As described herein, the front-end host computer includes many of the main parts of the field, and the main parts of the present invention,
A service deployment module responsible for loading the application service on a subset of the necessary nodes of the parallel machine
A service node dispatcher component that maintains the state of the active partition or a set of parallel computer nodes on which application services are deployed
A query dispatcher component that requests a subset of nodes on a parallel machine for a particular service call with the service node dispatcher, and that can dispatch further queries on the same query partition if the target database table or entity view does not change. Thus avoiding the overhead of copying target table data back from the database to the parallel computer)
A result collector part that aggregates the results from individual compute nodes on the parallel machine (these results can be returned to a call service function on the database server or inserted into pre-specified temporary tables on the database server).
Many parallel HPC platforms do not support any protocols or programming APIs for interactive database access, and thus include database relay components that are beneficial in certain embodiments of the present invention. In this case, this database relay component arbitrates between the I / O protocols used for data transfer with the database server and the protocols used for data transfer with the parallel computer nodes. Manage data transfer between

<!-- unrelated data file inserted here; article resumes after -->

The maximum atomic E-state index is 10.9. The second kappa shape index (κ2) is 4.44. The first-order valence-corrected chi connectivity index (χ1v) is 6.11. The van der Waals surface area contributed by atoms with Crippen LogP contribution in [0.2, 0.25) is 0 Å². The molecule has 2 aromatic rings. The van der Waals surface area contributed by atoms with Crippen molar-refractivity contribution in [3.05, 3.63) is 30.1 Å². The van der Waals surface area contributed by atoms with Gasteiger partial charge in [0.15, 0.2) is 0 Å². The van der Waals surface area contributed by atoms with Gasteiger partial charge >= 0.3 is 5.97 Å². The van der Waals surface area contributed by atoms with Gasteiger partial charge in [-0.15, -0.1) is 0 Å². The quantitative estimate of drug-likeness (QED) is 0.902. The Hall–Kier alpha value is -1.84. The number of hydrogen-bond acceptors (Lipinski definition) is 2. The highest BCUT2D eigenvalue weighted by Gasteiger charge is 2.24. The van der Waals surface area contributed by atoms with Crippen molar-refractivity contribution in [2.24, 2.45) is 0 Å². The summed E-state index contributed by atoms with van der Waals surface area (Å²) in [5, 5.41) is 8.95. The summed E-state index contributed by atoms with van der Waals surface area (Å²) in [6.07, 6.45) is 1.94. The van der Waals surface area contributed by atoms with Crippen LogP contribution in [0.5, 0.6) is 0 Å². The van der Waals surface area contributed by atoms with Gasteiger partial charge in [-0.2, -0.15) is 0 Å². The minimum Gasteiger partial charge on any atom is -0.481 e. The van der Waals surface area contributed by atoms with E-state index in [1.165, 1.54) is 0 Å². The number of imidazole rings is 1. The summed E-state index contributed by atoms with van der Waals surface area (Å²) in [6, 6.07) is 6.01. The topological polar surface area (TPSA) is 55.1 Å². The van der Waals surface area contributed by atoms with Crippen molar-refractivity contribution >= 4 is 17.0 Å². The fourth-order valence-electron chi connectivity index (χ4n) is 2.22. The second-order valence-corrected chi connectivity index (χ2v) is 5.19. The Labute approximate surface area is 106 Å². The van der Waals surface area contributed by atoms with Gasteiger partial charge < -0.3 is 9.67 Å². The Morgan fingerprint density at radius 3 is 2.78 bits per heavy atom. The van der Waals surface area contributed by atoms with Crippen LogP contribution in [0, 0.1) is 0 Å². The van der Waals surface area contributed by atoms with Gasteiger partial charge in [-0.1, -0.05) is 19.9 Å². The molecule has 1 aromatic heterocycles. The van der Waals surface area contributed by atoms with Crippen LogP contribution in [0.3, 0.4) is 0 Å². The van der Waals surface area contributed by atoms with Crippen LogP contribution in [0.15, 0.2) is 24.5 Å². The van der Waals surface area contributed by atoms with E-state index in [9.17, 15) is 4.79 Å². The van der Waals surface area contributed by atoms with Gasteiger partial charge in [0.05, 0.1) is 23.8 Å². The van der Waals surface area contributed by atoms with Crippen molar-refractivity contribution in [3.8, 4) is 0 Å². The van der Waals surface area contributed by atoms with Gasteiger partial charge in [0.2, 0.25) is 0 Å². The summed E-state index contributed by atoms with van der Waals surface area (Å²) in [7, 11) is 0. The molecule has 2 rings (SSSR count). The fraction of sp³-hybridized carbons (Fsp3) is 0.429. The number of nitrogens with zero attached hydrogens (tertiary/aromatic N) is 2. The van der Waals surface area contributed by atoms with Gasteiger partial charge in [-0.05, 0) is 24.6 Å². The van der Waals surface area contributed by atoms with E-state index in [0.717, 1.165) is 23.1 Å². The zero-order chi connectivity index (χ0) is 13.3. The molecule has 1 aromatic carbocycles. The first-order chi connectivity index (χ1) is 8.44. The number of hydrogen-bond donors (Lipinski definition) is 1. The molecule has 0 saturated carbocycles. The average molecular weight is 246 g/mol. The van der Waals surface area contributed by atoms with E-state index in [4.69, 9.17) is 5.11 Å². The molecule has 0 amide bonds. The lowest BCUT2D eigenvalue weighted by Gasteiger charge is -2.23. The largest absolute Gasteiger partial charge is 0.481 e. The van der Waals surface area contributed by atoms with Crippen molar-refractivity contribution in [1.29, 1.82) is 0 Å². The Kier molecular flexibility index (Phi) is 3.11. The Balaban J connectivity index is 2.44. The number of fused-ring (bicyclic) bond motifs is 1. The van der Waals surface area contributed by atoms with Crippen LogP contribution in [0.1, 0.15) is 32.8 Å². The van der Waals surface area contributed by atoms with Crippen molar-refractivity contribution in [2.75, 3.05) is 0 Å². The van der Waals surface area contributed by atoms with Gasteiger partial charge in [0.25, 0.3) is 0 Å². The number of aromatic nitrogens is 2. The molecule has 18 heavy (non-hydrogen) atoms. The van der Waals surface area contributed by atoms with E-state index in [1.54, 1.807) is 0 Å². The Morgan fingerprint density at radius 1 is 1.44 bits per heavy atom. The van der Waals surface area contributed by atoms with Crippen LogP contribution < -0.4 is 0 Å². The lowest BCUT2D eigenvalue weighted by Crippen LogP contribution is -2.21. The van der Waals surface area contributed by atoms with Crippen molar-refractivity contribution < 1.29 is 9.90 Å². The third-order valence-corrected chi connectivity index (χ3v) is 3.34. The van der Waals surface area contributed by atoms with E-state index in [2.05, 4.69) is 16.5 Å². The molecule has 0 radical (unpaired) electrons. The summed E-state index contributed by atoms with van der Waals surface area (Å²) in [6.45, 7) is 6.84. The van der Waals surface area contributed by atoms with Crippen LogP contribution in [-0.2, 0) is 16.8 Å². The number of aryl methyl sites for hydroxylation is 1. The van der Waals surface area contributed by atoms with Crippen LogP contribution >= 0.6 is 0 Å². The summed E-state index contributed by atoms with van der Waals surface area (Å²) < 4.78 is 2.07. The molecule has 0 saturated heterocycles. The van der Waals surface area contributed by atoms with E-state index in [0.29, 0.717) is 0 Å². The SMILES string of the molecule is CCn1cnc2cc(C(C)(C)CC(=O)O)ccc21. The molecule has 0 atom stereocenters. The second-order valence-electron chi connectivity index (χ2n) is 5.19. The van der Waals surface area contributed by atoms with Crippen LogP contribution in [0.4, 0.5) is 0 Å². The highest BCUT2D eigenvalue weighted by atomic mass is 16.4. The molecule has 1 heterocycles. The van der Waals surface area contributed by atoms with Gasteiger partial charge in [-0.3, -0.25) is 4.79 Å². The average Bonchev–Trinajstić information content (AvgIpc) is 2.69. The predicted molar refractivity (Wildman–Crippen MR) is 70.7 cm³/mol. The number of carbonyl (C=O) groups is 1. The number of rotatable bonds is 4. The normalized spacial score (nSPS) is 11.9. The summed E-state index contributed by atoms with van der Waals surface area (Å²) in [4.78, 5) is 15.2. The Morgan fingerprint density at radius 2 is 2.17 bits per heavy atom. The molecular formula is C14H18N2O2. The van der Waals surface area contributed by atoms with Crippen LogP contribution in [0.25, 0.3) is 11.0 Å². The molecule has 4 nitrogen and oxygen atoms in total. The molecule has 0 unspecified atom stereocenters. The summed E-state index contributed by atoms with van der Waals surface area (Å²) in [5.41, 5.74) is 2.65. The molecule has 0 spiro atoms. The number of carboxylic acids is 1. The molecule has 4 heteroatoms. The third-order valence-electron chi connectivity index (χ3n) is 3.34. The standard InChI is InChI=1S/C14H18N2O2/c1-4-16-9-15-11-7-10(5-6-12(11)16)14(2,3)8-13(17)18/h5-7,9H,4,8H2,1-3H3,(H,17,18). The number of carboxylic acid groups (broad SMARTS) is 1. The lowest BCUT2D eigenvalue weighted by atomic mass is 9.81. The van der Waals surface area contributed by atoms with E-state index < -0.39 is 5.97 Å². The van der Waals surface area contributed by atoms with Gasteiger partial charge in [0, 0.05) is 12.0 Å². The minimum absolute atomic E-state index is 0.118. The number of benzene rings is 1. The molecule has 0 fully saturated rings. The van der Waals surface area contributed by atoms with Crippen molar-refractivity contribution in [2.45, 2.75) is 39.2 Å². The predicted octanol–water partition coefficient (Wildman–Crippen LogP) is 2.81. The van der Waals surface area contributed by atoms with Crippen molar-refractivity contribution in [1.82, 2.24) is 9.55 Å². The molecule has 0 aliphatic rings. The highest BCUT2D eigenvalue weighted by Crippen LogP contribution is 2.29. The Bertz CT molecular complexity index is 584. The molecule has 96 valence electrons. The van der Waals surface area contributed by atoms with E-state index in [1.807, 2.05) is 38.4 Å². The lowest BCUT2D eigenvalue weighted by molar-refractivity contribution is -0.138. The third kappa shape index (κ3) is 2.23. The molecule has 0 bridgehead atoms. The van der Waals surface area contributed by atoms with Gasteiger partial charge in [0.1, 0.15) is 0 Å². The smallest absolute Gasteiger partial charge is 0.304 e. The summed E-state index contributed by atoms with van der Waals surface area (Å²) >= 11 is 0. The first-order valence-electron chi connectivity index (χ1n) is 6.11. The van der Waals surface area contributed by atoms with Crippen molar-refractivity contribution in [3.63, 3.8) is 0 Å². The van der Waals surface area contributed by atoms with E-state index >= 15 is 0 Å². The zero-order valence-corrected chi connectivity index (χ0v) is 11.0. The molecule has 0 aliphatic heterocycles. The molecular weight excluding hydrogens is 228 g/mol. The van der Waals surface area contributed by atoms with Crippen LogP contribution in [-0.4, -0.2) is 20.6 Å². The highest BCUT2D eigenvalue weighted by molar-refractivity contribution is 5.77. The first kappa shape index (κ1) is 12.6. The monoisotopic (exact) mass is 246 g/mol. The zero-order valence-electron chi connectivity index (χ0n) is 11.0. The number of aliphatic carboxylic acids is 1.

3 to 5 (numbers 46 to 60) show a sequence of steps required in the present invention, each diagram corresponding to a successive phase of offloaded parallel query execution. Here, Phase I refers to the deployment of the application, Phase II refers to data initialization, and Phase III refers to the execution of offloaded jobs on the HPC platform and the return of results to the database server.
3 (numbers 24 to 32) shows a deployment step, phase I, wherein in step 1 a person skilled in the art of application services is shown a particular software implementation embedded within a service wrapper that encapsulates services common to application services, as described below. to provide. In step 2, this application service (along with the service wrapper) is binary to the individual node programs on the parallel computer, using the appropriate parallel library and runtime for execution on a set of individual computing nodes on the parallel computer. Compile to sign. In step 3, after confirming that the service node dispatcher component has not been initialized and operating from any previous instance, it initiates the service node dispatcher component on the parallel computer host. Note that steps 1-3 are performed by those skilled in the art having a particular background of the application and specific techniques for running the application on a parallel computer. In step 4, a specific request is received from the database server as part of application workflow execution, where the program loader on the parallel computer host initiates an application service for a given set of compute nodes on the parallel computer. (This is usually a specific platform loader for parallel binaries such as MPIRUN for MPI-based applications, see http://www-unix.mcs.anl.gov/mpi). When an application service is loaded on these compute nodes, it passes control to a service wrapper that initiates a message to register that node with a service node dispatcher on the host computer. The service node dispatcher maintains an associated count of directory and compute nodes available to each particular application service deployed in this manner.